Deforestation is a global problem, with many implications. In industrialized Europe, pollution (acid rain, soot and chemicals from factory smoke plumes) has damaged a large percentage of forested land. In the former Czechoslovakia, one half of the forests are destroyed or damaged from pollutants. Similar effects are felt in Germany, Poland, and even the Scandinavian countries. In tropical countries, valuable rainforest is being destroyed in an effort to clear potentially valuable agricultural and pasture land. This has resulted in huge losses of tropical rainforest throughout Latin America (Central America, southern Mexico, Haiti), South America (Brazil), Africa and Asia. In both Haiti and Madagascar in particular, the results have been devastating. The loss of forests increases soil erosion, river siltation, and deposition, affecting navigation, fisheries, wildlife habitat, and drinking water supplies, as well as farming productivity and self-sufficiency.
Sensitive estuarine environments are protected by mangrove forest, which is cut or lost to urban growth, aquaculture, or damaged by pollutants or siltation. Monitoring the health of this forest is a step towards protecting the coastlines from erosion and degradation, and nearby inland areas from flooding.
The loss of forests also affects the genetic diversity of species on Earth, which controls our intrinsic ability to adapt to changing conditions and environment. Rainforests account for approximately one half of the plant and animal species on Earth, and destroying large sections will only serve to reduce the gene and species pool.
The rate and extent of deforestation, as well as monitoring regeneration, are the key parameters measured by remote sensing methods.
Why remote sensing?
Remote sensing brings together a multitude of tools to better analyze the scope and scale of the deforestation problem. Multitemporal data provides for change detection analyses. Images of earlier years are compared to recent scenes, to tangibly measure the differences in the sizes and extents of the clearcuts or loss of forest. Data from a variety of sources are used to provide complementary information. Radar, merged with optical data, can be used to efficiently monitor the status of existing clearcuts or emergence of new ones, and even assess regeneration condition. In countries where cutting is controlled and regulated, remote sensing serves as a monitoring tool to ensure companies are following cut guidelines and specifications.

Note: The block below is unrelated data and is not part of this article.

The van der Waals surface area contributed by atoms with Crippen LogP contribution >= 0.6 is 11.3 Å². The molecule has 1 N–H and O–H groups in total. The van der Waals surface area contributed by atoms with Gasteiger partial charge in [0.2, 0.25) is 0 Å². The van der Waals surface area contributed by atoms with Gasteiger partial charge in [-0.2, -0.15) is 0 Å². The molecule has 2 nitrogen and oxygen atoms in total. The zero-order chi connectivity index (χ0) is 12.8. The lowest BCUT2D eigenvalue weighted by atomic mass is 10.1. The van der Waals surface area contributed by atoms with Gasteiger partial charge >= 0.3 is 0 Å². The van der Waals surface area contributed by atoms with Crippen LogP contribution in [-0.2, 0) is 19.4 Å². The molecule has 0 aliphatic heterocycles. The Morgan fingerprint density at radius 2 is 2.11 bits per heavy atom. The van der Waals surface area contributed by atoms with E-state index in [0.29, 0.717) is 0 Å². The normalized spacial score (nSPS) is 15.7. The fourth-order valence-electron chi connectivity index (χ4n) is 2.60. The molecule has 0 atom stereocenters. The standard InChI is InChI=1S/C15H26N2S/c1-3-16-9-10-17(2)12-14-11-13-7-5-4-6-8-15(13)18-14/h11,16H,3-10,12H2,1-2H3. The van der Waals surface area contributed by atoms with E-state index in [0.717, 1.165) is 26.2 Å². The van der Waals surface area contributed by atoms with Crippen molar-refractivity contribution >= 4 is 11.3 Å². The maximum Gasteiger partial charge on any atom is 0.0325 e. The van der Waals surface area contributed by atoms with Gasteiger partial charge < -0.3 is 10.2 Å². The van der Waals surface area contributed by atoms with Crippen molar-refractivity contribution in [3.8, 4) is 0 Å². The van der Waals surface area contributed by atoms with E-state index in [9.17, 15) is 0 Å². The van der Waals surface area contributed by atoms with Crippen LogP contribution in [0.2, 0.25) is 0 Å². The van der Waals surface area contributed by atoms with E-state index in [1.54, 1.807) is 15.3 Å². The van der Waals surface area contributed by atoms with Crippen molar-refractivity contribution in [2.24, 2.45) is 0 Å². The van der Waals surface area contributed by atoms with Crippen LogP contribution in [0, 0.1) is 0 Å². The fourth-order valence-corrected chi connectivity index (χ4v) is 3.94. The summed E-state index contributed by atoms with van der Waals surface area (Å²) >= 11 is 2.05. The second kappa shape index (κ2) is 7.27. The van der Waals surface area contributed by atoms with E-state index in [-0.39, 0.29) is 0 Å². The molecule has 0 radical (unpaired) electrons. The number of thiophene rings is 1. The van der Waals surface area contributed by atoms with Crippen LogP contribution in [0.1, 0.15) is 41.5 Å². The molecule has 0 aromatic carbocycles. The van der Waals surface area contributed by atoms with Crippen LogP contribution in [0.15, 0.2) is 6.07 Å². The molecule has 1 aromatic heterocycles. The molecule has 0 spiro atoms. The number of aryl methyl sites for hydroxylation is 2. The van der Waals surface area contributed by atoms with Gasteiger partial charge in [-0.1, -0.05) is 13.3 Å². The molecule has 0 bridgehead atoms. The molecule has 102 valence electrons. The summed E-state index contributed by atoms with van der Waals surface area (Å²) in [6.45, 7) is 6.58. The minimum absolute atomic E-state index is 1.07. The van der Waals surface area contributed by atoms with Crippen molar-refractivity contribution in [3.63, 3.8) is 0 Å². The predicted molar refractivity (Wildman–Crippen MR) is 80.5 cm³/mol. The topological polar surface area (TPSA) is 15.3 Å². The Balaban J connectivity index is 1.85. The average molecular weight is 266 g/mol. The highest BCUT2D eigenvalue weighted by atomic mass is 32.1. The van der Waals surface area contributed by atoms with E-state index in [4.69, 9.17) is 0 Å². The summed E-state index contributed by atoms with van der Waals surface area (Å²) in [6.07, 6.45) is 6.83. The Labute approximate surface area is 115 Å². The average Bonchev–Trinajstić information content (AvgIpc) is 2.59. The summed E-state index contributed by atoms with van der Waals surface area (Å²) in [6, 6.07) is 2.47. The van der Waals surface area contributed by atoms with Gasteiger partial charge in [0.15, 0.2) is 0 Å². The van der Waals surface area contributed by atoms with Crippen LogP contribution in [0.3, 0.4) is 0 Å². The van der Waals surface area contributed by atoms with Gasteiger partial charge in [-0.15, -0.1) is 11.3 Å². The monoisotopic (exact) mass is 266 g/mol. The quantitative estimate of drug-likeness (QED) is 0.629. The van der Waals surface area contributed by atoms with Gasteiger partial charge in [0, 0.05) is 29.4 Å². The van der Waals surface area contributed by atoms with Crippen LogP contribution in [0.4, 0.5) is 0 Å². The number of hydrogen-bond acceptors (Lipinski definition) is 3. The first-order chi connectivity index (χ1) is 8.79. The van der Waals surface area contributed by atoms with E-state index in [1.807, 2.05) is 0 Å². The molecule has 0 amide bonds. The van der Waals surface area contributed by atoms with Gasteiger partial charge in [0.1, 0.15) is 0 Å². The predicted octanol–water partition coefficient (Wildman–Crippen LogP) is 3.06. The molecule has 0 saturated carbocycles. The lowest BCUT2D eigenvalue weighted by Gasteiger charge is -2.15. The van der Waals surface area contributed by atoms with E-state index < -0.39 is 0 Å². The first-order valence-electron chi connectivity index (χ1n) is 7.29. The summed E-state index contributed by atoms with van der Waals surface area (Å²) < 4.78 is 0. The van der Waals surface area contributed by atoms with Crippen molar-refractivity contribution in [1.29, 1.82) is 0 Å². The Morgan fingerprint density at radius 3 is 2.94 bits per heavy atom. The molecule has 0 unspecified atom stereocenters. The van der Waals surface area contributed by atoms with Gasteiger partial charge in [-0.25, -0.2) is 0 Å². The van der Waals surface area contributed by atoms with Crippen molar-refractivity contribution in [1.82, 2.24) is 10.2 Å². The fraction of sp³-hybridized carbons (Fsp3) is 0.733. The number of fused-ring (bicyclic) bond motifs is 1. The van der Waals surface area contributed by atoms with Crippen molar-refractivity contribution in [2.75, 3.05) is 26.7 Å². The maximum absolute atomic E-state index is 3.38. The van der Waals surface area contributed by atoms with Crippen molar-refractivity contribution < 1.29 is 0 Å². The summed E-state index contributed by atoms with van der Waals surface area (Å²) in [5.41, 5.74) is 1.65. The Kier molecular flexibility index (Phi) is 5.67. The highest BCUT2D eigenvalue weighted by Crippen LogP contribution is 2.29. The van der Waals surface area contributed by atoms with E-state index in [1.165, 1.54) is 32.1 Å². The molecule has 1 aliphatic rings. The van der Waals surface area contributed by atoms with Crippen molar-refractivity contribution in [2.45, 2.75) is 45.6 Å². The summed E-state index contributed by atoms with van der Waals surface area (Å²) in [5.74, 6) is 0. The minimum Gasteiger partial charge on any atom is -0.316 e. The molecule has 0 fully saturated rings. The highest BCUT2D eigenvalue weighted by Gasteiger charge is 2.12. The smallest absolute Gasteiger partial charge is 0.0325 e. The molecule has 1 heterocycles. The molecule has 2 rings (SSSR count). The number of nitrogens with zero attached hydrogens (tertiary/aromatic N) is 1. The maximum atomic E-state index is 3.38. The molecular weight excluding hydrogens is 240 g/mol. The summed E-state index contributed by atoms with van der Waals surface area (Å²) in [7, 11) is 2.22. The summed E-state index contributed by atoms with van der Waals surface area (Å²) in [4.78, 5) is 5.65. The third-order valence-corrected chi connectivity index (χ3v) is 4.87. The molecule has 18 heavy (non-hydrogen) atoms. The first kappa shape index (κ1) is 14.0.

High resolution data provide a detailed view of forest depletion, while radar can provide a view that may otherwise be obscured by clouds. All remote sensing devices, however, provide a view of often remote and inaccessible areas, where illegal cutting or damage could continue unnoticed for long periods of time if aerial surveillance wasn't possible.
Global monitoring initiatives, such as rain forest depletion studies, depend on large area coverage and data continuity, so it is important to use a sensor that will have successive generations launched and operational. Clear cut mapping and monitoring also require regional scale images and moderate or high resolution data depending on whether cuts are to be simply detected or delineated. As for many multi-temporal applications, a higher resolution image can be used to define the baseline, and coarser resolution images can be used to monitor changes to that baseline.
Canada vs. International
Optical sensors are still preferred for clear cut mapping and monitoring in Canada because forest vegetation, cuts, and regenerating vegetation have distinguishable spectral signatures, and optical sensors can collect sufficient cloud-free data.
Comparison of photo (bottom)andSAR image (top)
of forest cuts along road.
Radar is more useful for applications in the humid tropics because its all weather imaging capability is valuable for monitoring all types of depletion, including clear cuts, in areas prone to cloudy conditions. Cuts can be defined on radar images because clear cuts produce less backscatter than the forest canopy, and forest edges are enhanced by shadow and bright backscatter. However, regenerating cuts are typically difficult to detect, as advanced regeneration and mature forest canopy are not separable. Mangrove forests generally occur in tropical coastal areas, which are prone to cloudy conditions, therefore a reliable monitoring tool is required to successively measure the rate of forest depletion. Radar has been proven to differentiate mangrove from other land covers, and some bands have long wavelengths capable of penetrating cloud and rain. The only limitation is in differentiating different mangrove species.
Case study (example)
In Alberta, much of the province's forestland has been sold to offshore investors who are interested in selling pulp and paper products. Around the area of Whitecourt, clear cutting of conifer forest has been occurring for decades. In recent years however, the increasing demand for wood products has accelerated the cutting of the forests, resulting in a dissected and checkered landscape. Besides cutting for wood supply, forest depletion is also occurring due to cuts for seismic lines for oil and gas exploration and extraction. Both optical and radar sensors have been used to monitor the clear cuts and regeneration.
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